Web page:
Physical security keys offer another passwordless login authentication option. A physical security key is a special USB security key. When you want to access your account, you plug your security key into your computer. The online service validates your account via the security key, removing the need for a password.
Prime examples of a physical security key include Google’s Titan series and Yubico’s Yubikey series.
Are Passwordless Logins Like Two-Factor Authentication?
Yes and no.
Yes, a passwordless login is similar to two-factor authentication (2FA) in that you access your account using an alternative authentication method. 2FA works by securing your account using two separate factors, usually a password and a separate device.
No, it isn’t the same because although you are using a separate device to authenticate your account, it is still only a single factor.
Is a Passwordless Login More Secure?
Anything that stops users creating terrible passwords is good, right? Passwordless logins remove another point of failure from the end-user. At the current time, passwordless logins are not widespread. Several major services are using them, such as Gmail (as mentioned above) and Slack Magic Links.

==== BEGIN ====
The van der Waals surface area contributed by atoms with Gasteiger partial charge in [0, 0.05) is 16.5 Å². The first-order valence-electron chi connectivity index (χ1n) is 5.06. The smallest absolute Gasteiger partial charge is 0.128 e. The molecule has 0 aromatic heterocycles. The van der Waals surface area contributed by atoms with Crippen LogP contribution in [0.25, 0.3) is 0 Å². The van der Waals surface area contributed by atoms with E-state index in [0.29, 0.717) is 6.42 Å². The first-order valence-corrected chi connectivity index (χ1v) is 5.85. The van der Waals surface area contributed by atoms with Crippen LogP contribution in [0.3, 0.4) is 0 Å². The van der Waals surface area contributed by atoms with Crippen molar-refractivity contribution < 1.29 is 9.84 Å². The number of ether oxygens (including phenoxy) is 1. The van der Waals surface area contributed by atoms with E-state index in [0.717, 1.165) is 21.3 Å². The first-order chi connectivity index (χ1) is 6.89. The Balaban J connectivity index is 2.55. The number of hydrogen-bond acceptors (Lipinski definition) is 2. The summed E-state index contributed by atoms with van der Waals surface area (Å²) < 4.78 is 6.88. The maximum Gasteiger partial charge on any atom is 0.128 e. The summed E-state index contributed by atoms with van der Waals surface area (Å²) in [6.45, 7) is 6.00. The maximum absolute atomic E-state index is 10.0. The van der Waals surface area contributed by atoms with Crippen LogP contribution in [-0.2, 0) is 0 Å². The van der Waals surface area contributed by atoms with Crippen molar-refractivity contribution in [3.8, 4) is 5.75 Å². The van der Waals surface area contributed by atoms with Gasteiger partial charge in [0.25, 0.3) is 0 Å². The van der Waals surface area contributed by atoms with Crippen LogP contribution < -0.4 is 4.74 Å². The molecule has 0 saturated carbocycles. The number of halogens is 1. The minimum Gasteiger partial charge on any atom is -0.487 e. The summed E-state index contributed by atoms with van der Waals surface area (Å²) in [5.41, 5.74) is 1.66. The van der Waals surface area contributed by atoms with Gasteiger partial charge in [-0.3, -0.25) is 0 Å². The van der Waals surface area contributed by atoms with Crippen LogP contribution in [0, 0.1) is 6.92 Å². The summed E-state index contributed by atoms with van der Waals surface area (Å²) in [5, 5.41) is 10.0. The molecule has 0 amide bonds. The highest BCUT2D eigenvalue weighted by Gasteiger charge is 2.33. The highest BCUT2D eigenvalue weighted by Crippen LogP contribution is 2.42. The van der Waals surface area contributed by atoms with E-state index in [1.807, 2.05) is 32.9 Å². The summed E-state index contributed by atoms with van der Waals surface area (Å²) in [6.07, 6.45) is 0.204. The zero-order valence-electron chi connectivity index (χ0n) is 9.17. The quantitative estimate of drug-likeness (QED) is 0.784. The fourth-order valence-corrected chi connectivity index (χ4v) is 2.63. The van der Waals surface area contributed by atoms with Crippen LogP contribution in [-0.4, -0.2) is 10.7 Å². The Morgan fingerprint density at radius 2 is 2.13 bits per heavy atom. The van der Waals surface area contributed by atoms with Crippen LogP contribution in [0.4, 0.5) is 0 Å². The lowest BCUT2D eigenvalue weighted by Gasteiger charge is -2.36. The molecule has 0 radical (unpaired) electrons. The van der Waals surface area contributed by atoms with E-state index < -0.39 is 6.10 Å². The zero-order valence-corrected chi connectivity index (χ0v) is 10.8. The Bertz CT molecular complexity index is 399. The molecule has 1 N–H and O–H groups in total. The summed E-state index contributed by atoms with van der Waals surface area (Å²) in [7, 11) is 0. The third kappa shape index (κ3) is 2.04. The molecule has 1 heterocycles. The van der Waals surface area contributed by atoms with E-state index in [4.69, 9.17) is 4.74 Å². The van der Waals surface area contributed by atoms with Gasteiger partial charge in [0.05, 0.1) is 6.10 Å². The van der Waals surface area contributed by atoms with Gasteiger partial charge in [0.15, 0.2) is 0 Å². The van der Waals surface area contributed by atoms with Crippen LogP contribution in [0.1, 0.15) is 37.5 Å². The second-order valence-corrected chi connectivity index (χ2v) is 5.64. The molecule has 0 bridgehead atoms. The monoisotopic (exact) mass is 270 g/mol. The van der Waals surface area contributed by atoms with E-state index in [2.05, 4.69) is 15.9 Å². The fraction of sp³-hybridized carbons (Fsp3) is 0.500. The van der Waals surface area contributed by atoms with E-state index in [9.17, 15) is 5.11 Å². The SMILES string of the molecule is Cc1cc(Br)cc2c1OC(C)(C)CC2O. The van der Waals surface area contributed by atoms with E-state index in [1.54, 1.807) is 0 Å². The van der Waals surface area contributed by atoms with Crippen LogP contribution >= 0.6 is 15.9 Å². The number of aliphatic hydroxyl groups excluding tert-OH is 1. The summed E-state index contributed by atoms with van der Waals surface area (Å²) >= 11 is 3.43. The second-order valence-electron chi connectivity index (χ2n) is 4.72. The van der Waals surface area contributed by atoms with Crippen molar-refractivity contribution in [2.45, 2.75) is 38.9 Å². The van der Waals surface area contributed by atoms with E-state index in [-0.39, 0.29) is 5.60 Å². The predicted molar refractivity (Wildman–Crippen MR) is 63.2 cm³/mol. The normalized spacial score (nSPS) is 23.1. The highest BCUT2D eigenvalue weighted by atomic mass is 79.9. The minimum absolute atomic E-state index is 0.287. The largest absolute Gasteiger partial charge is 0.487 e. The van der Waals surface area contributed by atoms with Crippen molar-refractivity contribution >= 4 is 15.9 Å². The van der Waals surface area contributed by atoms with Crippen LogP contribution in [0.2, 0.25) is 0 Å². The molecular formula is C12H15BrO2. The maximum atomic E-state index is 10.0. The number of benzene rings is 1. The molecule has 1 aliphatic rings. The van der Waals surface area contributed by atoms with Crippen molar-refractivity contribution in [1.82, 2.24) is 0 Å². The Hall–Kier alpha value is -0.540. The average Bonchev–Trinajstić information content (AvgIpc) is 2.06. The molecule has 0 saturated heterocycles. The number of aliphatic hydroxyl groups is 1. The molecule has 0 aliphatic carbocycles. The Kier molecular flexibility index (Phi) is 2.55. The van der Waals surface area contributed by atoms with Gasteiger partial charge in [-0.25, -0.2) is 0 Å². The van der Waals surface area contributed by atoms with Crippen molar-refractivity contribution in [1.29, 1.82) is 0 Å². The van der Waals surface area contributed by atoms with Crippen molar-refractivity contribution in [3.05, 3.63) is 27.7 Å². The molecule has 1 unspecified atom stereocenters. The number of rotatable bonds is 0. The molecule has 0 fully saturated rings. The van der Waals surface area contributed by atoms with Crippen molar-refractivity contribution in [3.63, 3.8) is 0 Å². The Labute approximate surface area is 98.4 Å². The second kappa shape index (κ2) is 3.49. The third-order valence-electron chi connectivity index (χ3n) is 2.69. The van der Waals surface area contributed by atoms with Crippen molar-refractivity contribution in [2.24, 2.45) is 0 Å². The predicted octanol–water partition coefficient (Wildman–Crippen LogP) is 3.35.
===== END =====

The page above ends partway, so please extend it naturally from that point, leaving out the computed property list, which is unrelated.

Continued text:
The biggest positive for website owners and moderators is the sudden lack of having to deal with user passwords. Unencrypted passwords stored in a cleartext file is the stuff of nightmares; it is the stuff of dreams for a hacker. Users who rarely access a service wouldn’t have to go through the “reset your password” rigmarole, either.
Passwordless logins could also help users sign into the service quickly. Conversely, if you are regularly signed out of the service, having to re-authorize via email or SMS might become irritating, depending on the length of time.
For Now, Use a Password Manager
Passwordless logins will take time to become the mainstream. The ball is rolling, though. Most major browsers (all but Safari) support passwordless login of one kind or another. In February 2019, Google also announced that devices running Android 7 (that’s Android Nougat) or later would also receive passwordless login support.
That means passwordless login support for nearly 50 percent of all Android devices. And passwordless login standards such as FIDO2 and WebAuthn will continue to receive updates, further securing the authentication method.
At the time of writing, you still need a password. You need a strong, single-use password. With that in mind, why not consider using a password manager?